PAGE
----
Friday June 1st

1-06-2018

Dow set to rise more than 100 points after stronger-than-expected jobs report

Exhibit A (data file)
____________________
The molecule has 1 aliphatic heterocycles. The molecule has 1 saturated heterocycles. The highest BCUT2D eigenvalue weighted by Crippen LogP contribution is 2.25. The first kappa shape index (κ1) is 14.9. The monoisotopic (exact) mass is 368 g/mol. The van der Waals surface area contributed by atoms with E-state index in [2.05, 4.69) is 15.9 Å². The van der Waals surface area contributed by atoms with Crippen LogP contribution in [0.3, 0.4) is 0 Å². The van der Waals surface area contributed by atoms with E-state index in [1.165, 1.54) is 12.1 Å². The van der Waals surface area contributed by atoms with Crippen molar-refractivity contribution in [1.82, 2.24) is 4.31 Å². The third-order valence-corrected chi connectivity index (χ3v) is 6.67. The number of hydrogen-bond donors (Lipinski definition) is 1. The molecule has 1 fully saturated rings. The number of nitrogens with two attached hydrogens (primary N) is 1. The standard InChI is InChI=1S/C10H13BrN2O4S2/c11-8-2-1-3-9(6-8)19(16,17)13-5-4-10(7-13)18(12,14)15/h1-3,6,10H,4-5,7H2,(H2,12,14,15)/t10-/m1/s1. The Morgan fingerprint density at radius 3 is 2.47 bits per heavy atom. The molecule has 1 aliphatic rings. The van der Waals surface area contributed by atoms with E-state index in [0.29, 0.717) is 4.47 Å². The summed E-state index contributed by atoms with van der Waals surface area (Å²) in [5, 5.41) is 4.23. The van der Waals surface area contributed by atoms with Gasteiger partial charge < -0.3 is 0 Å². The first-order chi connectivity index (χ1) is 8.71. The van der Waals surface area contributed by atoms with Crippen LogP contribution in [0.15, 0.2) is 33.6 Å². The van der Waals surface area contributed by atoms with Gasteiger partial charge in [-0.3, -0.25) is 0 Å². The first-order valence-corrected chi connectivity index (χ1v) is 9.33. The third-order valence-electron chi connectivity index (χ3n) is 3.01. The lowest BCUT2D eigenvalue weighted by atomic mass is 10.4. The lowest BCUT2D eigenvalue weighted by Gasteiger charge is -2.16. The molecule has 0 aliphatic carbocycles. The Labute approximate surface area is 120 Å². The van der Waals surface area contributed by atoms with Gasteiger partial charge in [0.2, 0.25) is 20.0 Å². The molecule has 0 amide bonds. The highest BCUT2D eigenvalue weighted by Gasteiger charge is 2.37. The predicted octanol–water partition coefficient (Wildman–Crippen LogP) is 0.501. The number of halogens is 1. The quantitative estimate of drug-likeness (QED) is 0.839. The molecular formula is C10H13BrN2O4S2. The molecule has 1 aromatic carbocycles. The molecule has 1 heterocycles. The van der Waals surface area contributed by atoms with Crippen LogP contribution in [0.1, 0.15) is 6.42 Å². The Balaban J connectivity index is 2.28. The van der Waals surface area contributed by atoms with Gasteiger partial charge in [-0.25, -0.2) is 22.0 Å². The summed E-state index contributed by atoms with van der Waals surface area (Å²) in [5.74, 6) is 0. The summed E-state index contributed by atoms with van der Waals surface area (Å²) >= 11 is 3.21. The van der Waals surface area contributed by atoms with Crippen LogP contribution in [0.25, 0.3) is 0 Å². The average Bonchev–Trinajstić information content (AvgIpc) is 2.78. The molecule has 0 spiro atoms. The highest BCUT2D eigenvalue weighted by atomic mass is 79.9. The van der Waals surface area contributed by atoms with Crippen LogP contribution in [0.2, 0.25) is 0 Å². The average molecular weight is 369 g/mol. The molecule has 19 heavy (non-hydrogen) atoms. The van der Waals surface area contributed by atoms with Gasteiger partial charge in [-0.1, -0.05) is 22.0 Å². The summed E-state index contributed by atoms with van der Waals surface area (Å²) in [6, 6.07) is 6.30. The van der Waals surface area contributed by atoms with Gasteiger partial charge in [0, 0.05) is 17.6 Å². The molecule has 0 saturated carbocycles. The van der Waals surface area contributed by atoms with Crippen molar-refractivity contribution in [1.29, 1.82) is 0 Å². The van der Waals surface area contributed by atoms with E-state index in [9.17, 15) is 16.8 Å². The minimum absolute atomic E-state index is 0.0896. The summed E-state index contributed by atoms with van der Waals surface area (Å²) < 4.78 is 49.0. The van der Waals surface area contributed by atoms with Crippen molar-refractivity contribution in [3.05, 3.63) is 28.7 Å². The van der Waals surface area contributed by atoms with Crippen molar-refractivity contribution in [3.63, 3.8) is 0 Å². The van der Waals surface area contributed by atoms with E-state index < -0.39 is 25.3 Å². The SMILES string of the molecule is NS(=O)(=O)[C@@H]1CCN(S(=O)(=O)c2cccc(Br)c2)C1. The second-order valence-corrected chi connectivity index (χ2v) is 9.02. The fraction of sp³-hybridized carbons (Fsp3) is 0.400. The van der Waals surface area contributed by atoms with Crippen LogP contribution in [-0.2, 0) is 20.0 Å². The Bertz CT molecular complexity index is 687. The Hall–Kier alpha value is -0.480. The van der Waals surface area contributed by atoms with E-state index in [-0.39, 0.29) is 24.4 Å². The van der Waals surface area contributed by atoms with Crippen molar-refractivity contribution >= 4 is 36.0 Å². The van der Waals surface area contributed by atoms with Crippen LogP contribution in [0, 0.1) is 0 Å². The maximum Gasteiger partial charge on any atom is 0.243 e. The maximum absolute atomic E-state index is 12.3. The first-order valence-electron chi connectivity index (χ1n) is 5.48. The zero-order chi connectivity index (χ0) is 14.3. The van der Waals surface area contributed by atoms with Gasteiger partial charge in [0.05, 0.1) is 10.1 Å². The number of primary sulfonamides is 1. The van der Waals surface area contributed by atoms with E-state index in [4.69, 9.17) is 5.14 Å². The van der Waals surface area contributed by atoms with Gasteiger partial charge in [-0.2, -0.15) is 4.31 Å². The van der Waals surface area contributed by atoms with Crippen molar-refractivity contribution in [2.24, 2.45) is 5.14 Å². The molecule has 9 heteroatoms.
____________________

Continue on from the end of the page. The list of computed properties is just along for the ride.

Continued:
U.S. stock index futures rose ahead of Friday's open, pointing to a rebound from losses seen in the previous session, after the release of better-than-expected employment data. Dow Jones industrial average futures climbed 131 points, indicating a higher open of 138.16 points. Nasdaq 100 and the S&P 500 futures, meanwhile, also indicated a positive start to the session for their respective markets. The gains were muted slightly as interest rates rose, however. The benchmark 10-year note yield traded at 2.908 percent as of 8:42 a.m. ET. The U.S. economy added 223,000 jobs in May, while economists polled by Reuters expected a gain of 188,000. Average hourly earnings, meanwhile, rose 0.3 percent last month while the unemployment rate ticked down to 3.8 percent. President Donald Trump touted the report ahead of its release, saying in a tweet: "Looking forward to seeing the employment numbers at 8:30 this morning." Friday's premarket gains came as stocks fell Thursday after Trump slapped tariffs on the European Union, Mexico and Canada. The EU followed up the U.S. announcement by saying it would impose countermeasures of its own, while Canada Foreign Minister Chrystia Freeland said the country plans to slap dollar-for-dollar tariffs on the U.S. Trump's tariffs sent stocks lower, with the Dow closing 251 points lower on Thursday. Mexican and Canadian stocks also fell. Elsewhere, political turmoil in Italy that had spooked global markets this week took a back seat after anti-establishment parties in the country came to a consensus on forming a coalition government. North Korean officials will deliver a letter from Kim Jong Un to Trump on Friday in Washington, according to Secretary of State Mike Pompeo, the latest sign that a canceled summit between the two leaders could be back on. On the earnings front, Abercrombie & Fitch is due to report new figures before the opening bell. Asian markets closed mixed early on Friday, with investors cautious over trade tensions after the U.S. announced tariffs on steel and aluminum imports from several of its allies would be reapplied. The Nikkei 225 edged down by 0.14 percent, or 30.47 points, to 22,171.35 and the broader Topix rose 0.1 percent. Over in South Korea, the Kospi rose 0.66 percent to close at 2,438.96, outperforming its regional peers. Elsewhere, Hong Kong's Hang Seng Index tacked on 0.12 percent by 3:27 p.m. HK/SIN amid gains in developers and energy stocks. On the mainland, stocks finished the session lower as China A shares made their long-awaited debut on MSCI's Emerging Markets Index. The Shanghai composite declined 0.65 percent to close at 3,075.46 and the Shenzhen composite fell 1.2 percent to 1,746.33. Benchmarks in Hong Kong and on the mainland had gained more than 1 percent in the last session. Crude futures fell on Friday, with the U.S. benchmark set for a second consecutive week of declines as American oil output comes close to matching that of top producer Russia. North Sea Brent crude's premium over West Texas Intermediate (WTI) futures remained near three-year highs above $10 a barrel, having surpassed $11 on Thursday. The premium has doubled in less than a month, as a lack of pipeline capacity in the United States has trapped a lot of output inland. "The WTI/Brent spread is wide far down the curve and apparently not reflecting the notion that easing infrastructural constraints and slower U.S. supply growth should begin to reconnect both markets in the medium term," JBC said in a note. WTI fell 40 cents to stand at $66.64 a barrel by 9:01 a.m. ET (1301 GMT), bouncing off a session low of $66.81 and having fallen almost 2 percent on Thursday. Global benchmark Brent was down 41 cents at $77.15 per barrel. "The WTI/Brent spread is wide far down the curve and apparently not reflecting the notion that easing infrastructural constraints and slower U.S. supply growth should begin to reconnect both markets in the medium term," JBC said in a note. WTI fell 40 cents to stand at $66.64 a barrel by 9:01 a.m. ET (1301 GMT), bouncing off a session low of $66.81 and having fallen almost 2 percent on Thursday. Global benchmark Brent was down 41 cents at $77.15 per barrel.